Pierre Wauthier

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note:  Mr Wauthier was married with two children, and after receiving a Masters degree from the Sorbonne University in Paris joined KPMG  in 1982. He also spent two years at the French Ministry of Foreign Affairs before joining Zurich in 1996.
http://www.independent.co.uk/news/world/europe/zurich-insurance-finance-boss-pierre-wauthier-found-dead-in-likely-suicide-8786540.html

Zurich insurance finance boss Pierre Wauthier found dead in 'likely suicide'

Police in Switzerland say evidence points to 53-year-old CFO having taken his own life, as insurance group's profits reported to be tumbling

Adam Withnall
@adamwithnall
Tuesday 27 August 2013 16:22 BST

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The Independent Online
zurich-pierre-wauthier-deat.jpg
Pierre Wauthier, the chief finance officer of global insurance giant Zurich, was found dead after apparently taking his own life REUTERS

The chief finance officer of global insurance giant Zurich was found dead after apparently taking his own life, police in Switzerland said.

The body of 53-year-old Pierre Wauthier, a British and French citizen, was discovered on Monday at his home in the lakeside suburb of Zug, outside the city of Zurich.

He had served in a number of roles throughout the organisation, and was appointed as its overall head of finance in 2011.

In a statement given to the Reuters news agency this afternoon, Zug police spokesman Marcel Schlatter said: “Based on the forensic institute's initial findings and evidence at his home, we can say the death of Pierre Wauthier is likely to be a suicide.”

Police added that they would not be providing any further details out of respect for Mr Wauthier’s family.

Mr Wauthier was married with two children, and after receiving a Masters degree from the Sorbonne University in Paris joined KPMG in 1982. He also spent two years at the French Ministry of Foreign Affairs before joining Zurich in 1996.

Zurich issued a statement yesterday which read: “The Board of Directors, Group Executive Committee and all of our colleagues are deeply saddened and pass on our condolences to the family and relatives.”

It added that Vibhu Sharma, Group Controller, would be taking over the CFO role on an interim basis.

Though Zurich provided no further details, Reuters reported on Monday that the insurance giant had said earlier in August it would be struggling to meet a number of performance targets after posting a 27 per cent drop in second-quarter net profits.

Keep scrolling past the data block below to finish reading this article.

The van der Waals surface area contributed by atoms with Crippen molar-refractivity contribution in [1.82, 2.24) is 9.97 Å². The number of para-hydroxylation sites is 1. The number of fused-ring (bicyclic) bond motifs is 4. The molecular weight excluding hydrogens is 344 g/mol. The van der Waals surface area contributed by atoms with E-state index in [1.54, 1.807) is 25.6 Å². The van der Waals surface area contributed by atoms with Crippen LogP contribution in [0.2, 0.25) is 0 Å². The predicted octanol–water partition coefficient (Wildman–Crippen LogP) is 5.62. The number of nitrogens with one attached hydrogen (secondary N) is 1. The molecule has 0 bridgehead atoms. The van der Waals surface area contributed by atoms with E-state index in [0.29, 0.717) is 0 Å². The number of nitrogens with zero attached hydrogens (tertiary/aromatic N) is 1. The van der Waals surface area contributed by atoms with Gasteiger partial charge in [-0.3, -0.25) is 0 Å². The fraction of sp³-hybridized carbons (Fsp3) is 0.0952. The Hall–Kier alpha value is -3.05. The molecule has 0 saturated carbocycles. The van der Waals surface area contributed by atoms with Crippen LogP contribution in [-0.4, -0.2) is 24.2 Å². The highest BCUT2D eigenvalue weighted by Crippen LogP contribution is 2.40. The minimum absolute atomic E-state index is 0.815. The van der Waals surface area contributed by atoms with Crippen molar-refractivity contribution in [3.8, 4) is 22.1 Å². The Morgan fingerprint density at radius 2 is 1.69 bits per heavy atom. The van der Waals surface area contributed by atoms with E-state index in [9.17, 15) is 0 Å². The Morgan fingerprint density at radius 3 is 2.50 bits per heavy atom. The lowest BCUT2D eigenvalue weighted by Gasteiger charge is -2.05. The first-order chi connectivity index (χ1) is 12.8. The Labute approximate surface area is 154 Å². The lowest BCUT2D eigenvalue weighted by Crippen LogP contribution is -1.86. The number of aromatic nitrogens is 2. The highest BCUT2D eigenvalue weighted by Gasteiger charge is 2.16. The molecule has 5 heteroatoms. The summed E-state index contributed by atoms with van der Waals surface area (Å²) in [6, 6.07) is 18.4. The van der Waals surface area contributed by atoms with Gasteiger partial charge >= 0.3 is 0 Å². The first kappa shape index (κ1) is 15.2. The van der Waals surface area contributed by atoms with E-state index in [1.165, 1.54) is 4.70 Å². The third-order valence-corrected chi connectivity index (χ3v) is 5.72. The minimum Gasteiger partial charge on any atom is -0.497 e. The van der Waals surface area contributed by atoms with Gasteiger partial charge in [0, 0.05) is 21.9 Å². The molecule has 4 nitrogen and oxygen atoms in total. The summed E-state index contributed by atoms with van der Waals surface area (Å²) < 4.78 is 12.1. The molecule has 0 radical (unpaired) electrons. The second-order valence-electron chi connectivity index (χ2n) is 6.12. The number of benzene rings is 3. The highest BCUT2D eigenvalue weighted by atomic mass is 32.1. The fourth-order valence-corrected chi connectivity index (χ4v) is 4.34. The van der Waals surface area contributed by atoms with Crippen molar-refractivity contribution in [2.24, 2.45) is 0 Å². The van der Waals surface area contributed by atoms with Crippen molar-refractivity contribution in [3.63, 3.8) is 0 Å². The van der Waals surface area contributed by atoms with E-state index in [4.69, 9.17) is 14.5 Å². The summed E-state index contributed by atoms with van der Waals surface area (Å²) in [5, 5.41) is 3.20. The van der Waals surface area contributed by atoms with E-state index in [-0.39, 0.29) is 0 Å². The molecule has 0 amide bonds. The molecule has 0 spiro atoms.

Last year, a reassessment of loss reserves for the company’s German operation drove down net profit by $400 million after it failed to set aside enough money to cover “long tail” liabilities - claims that can be made years after policies have expired. The company was also subject to natural disaster pay-outs greater than those of its rivals due to high exposure to the US.
http://www.independent.co.uk/news/world/europe/zurich-insurance-finance-boss-pierre-wauthier-found-dead-in-likely-suicide-8786540.html

Finance chief Pierre Wauthier's suicide note implicates ex-chairman Josef Ackermann, says Zurich Insurance
The former chief financial officer of Zurich Insurance left a suicide note implicating the group's then chairman Josef Ackermann in his death, the insurer said this morning.
Josef Ackermann, the Deutsche Bank chairman and IIF head, said warned that measure to stabilize domestic financial institutions have had the unintended consequence of being protectionist.
Josef Ackermann said he had "reasons to believe that the family is of the opinion that I should take my share of responsibility"
Alistair Osborne

By Alistair Osborne, Business Editor

9:32AM BST 30 Aug 2013

Zurich confirmed the existence of the note after Mr Ackermann dramatically quit on Thursday in the wake of the death of Pierre Wauthier, saying he had “reasons to believe that the family is of the opinion that I should take my share of responsibility”.

In a conference call aimed at reassuring investors, Zurich’s stand-in chairman Tom de Swaan acknowledged that there had been frenzied media speculation over whether there had been a “letter left” by Mr Wauthier.

“We were informed that such a letter exists and we are aware of its contents,” he said. “It is correct that it relates to the relationship between Pierre Wauthier and Josef Ackermann.”

Mr de Swaan said: “It would be inappropriate for me to elaborate on it. It's a very difficult situation especially for the family and friends of Pierre Wauthier and we all need to respect their privacy during this difficult time. We all deeply regret his passing which was completely unexpected.”

Announcing an internal investigation, he said “the board sees it as its prime responsibility to look into the question of whether there was undue pressure placed on our cfo. Let me be absolutely clear, the board and management of Zurich take corporate culture and behaviour very seriously.”

Mr Wauthier, 53, who was married with two children, was found dead on Monday at his home in a lakefront suburb of Zug outside Zurich. On Tuesday police said he appeared to have taken his own life.

His widow, Fabienne Wauthier, is said to have accused Zurich’s management of driving her husband “into a corner” and that Mr Ackermann’s “tough management style” had put Mr Wauthier under insufferable pressure.

Swiss newspaper Tages-Anzeiger reported that, in his suicide note, Wauthier made allegations against Mr Ackermann and said he could not handle his criticism.